Teams new to Scrum have to make many important decisions. One such important decision, that can directly impact how efficiently the team will be performing, is determining the length or the size of the sprint in the scrum. This blog will tell you about Sprint Size in Scrum – What Should It Be.
Table of Contents
What is Scrum?
Scrum is a framework that gives teams guidelines on how to work together to complete their work. Scrum will contain sets of roles, ceremonies, and considerations as to how the work is to be completed.
Scrum can encourage teams to self-organize while working on a problem, learn through experiences, and reflect on their wins and losses to continuously improve. While the scrum we’re looking at is usually used by software development teams, any kind of teamwork can benefit from its principles and lessons.
One of the main reasons why scrum is so popular is that scrum can make it easy for teams to structure and manage their work.
What is Sprint?
A sprint is a concept in scrum that represents a time-boxed period or an amount of time when a scrum team works to complete a set amount of work. Sprints are at the very heart of scrum frameworks and getting sprints right could mean fewer headaches and a high level of productivity.
Think of it this way, with sprints, scrum work is done in a series of iterations which can break down big, complex projects into small, manageable tasks. The length or the size of the sprint will determine the amount of time the team will require to complete the set amount of work.
Sprints are usually between one to four weeks long. However, it is important for the scrum teams to decide what the sprint size in scrum should be. The ideal sprint time for a scrum team can depend on a number of different factors.
What we often see is that most scrum teams tend to lean toward the extremes. Which means that the size of the sprint would be either 1 week or 4 weeks. It is worth noting that there exists a number of opinions on the varying lengths and size of sprints. However, we will look at some common questions that can help scrum teams determine the best sprint size for them.
Planned or Unplanned Work?
Needless to say, the kind of work required can make a huge difference. If the scrum team has high variability in their work, longer sprints might be the only way for the team to get a necessary buffer. However, if you’ve got a 1 week long sprint (where one out of the 5 days will already be dedicated to ceremonies), even 1 or 2 unplanned tasks could prevent the team from completing the required work.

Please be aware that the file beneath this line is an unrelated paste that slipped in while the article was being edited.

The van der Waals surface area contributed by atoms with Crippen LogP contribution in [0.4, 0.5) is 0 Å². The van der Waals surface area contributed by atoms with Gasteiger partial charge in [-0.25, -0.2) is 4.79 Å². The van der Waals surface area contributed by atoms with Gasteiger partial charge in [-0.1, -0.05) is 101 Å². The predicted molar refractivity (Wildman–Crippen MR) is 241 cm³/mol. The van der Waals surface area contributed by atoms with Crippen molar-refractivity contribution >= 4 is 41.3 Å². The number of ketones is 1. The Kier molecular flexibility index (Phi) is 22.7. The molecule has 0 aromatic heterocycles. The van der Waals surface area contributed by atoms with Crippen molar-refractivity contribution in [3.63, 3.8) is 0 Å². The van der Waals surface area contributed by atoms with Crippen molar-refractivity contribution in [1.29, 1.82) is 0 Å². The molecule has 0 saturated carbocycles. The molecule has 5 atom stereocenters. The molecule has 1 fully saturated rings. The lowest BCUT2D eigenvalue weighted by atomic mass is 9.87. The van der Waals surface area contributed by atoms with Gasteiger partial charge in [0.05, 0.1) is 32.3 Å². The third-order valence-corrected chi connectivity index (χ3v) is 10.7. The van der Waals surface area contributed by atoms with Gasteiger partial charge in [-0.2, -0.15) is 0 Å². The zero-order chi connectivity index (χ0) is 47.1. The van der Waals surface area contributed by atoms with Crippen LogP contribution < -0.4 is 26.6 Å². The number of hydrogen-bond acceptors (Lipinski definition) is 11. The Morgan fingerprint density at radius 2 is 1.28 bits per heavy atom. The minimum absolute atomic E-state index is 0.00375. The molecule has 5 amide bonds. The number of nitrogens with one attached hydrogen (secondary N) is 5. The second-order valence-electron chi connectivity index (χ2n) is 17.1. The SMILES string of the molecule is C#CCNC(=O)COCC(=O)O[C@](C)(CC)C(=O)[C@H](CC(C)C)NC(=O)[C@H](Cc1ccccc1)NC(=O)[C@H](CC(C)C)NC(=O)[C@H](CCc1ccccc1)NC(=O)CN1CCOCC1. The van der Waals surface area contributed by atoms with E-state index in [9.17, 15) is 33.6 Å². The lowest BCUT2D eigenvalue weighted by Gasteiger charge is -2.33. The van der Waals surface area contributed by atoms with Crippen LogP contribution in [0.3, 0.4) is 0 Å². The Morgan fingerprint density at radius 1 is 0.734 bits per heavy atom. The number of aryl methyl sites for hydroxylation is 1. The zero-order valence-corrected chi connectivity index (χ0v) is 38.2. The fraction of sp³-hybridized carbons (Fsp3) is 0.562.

Moreover, it’s worth noting that shorter sprints can give the team a margin to include small tasks in their sprint planning within a short time period, especially if the team has unplanned work with a lower level of urgency.
Time for Scrum Ceremonies
You should be asking how much time per week can you spend on sprint planning, retrospectives, backlog grooming, and demos? This becomes very important if the scrum team does not have dedicated roles like scrum master and product owner. Small or short sprints could mean that more time has to be spent on these meetings/discussions.
Usually with a one week long sprint, teams lose a full day of each sprint to planning, retros and demos. That’s twenty percent of the sprint! The smaller the sprints, the more often the team will be having these ceremonies.
Size and Scope of the Work
Make sure the size of the sprint is enough so that the work can be completed in the sprint length. If you realise that you often fail to complete the work in one sprint, a longer sprint might make more sense.
You should work on improving productivity and be able to accurately size your tasks. Depending on the work that the team is supposed to complete, you should then be able to figure out what the ideal sprint size is for your team.
Ask yourself how often do you take the time to check and evaluate the work completed? Do you think it is possible to go four weeks without a demonstration of the work that the team is doing? Or do you want to know every week? Sprint length will also determine how often you will be seeing sprint demos and complete sprint retrospectives.
Inspection and Adaptation
It’s important to note that there is no one perfect size that fits all the sprints. Remember that iteration is the key to scrum, so there’s no need to worry if the first size of your sprint doesn’t work for your team. After all, that’s exactly why you have retrospectives for.
If you want to learn more about what scrum and sprint is, how it all works and how it can help you, there is a courses list available for you to choose and learn from.